Businesses shrinking, but still optimistic

Company
owners and managers have a glum outlook on business and the economy in the near
term, a survey of more than 200 businesses has revealed.

About
80 per cent of the 208 people who responded to the Cayman Islands Chamber of
Commerce survey believe the Cayman Islands economy has gotten worse in the past
year; a full 94 per cent believe the Islands are still in an economic
recession.

However,
the vast majority of those surveyed said their confidence in Cayman’s economy
is at least fair, if not good or even excellent.

“We
must put the necessary legislation in place that will give us a competitive
advantage in what will be a very hungry market,” Chamber President Stuart
Bostock said. “We must make sure inward and internal investment is encouraged
and not hindered with ineffective or outdated bureaucracy.”

Bureaucracy
was a major issue among Chamber survey respondents.

Nearly
58 per cent of respondents believe the government has “not become more
responsive to the needs of the business community” in the last six months.

According
to the survey, the main constraints on businesses growth in Cayman are
recruitment and retention of employees, work permit and business fee increases,
direct wage costs, and government bureaucracy.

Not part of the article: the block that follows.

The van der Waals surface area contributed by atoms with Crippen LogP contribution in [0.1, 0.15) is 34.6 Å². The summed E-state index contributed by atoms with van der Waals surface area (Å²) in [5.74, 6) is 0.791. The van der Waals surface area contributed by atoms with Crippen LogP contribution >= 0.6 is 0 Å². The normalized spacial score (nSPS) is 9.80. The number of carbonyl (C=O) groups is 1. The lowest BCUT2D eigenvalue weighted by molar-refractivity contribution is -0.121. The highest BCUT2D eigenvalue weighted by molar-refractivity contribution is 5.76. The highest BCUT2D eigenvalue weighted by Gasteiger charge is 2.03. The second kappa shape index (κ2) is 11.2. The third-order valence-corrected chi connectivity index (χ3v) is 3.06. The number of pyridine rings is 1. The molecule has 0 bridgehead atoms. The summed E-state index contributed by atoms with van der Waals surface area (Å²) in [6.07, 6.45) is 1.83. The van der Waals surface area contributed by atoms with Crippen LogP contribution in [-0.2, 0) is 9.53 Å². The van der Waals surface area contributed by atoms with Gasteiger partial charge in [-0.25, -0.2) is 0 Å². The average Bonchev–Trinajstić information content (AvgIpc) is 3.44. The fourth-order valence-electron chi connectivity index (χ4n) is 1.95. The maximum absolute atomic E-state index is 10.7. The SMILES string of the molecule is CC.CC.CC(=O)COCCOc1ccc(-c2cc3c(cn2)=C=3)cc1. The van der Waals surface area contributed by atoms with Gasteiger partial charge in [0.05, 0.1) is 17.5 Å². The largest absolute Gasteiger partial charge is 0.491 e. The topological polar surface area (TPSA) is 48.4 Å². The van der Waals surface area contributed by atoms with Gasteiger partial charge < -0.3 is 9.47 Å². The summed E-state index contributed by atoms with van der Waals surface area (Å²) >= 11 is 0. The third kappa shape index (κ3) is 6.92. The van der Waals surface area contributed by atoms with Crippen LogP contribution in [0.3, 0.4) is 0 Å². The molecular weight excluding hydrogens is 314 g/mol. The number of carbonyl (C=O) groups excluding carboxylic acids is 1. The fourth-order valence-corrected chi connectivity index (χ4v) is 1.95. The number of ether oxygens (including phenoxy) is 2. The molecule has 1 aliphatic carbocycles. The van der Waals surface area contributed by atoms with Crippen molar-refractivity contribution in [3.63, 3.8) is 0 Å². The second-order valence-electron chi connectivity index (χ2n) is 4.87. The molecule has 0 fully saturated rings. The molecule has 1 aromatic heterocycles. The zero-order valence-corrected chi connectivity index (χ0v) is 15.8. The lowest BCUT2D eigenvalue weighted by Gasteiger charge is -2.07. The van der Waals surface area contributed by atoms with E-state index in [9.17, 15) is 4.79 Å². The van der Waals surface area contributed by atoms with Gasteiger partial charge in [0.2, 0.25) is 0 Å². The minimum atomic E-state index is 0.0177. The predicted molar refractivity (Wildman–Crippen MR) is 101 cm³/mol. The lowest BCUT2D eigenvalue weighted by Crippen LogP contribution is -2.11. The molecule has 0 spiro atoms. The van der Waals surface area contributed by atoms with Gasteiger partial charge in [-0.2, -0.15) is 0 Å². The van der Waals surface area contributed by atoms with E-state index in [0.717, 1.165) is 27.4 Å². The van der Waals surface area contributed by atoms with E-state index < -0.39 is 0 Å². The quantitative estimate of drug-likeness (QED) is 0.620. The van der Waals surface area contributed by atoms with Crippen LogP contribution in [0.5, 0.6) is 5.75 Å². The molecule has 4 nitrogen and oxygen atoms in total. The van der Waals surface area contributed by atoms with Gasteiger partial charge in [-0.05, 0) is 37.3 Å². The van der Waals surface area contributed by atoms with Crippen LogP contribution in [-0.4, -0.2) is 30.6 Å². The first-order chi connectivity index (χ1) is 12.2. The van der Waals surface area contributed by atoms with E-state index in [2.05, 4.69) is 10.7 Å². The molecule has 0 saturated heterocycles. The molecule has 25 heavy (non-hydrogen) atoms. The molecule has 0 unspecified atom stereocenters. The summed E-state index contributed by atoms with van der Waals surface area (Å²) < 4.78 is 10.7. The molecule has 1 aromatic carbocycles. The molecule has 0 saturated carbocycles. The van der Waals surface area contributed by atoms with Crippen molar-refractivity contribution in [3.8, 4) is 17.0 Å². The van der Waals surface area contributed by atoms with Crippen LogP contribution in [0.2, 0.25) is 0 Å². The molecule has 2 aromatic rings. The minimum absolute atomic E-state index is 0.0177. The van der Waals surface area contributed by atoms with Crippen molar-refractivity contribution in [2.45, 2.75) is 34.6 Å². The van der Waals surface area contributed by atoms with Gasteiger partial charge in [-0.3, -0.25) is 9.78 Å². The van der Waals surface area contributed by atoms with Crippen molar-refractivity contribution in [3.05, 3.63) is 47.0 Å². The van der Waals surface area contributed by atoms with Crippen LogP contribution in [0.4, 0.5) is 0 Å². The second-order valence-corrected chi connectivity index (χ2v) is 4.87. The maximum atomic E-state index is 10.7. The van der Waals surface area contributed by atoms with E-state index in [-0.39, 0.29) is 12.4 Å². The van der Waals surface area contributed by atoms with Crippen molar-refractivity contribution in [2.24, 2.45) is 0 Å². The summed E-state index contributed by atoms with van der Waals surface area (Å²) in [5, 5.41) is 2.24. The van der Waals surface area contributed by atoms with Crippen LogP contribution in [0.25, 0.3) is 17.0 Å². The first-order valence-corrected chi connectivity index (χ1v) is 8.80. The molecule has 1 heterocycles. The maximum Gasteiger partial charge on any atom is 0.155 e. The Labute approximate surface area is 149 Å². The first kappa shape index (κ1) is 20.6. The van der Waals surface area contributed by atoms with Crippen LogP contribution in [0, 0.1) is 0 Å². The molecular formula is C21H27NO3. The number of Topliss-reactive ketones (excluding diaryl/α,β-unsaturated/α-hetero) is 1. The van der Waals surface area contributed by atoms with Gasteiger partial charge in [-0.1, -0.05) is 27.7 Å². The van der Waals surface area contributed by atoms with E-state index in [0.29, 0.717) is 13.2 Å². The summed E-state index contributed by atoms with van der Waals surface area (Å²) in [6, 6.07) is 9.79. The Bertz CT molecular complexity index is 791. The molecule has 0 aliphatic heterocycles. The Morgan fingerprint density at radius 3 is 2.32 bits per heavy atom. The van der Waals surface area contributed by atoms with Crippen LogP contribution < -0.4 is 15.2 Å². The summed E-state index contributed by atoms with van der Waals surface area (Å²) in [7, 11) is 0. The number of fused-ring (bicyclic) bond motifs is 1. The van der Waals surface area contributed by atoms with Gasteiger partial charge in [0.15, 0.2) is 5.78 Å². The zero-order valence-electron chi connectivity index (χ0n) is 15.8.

“The
survey results show that business operating fees are a main constraint for most
businesses,” said Chamber CEO Wil Pineau.

Within
the current budget year, the government has increased fees for work permits by
an average of $3,000 per year in professional job categories. A number of fee
increases – particularly on those charged to the financial services industry –
also took effect in January.

Against
the background of increasing fees, the Chamber stated it does not support the
proposed 25 cents per gallon import duty increase on gas and diesel fuel.

“[It]…is
another significant burden that will drain the resources of many local
businesses and the community at large,” a Chamber press release stated.

The
government has said the duty increase would raise $10.2 million in the upcoming
budget year, helping to reduce an operating deficit that is expected to be more
than $30 million by June 2011.

Chamber
members who responded to the survey also said the recent economic downturn has
caused their businesses to reduce prices, cut hours, lay off employees and cut
employees’ wages.

Most
Cayman Islands businesses surveyed reported a decrease in profits in the last
quarter of 2009. More than 70 per cent reported no increase in profits for all
of last year.

More
than half of the respondents believe their business revenues will not increase
this year, either.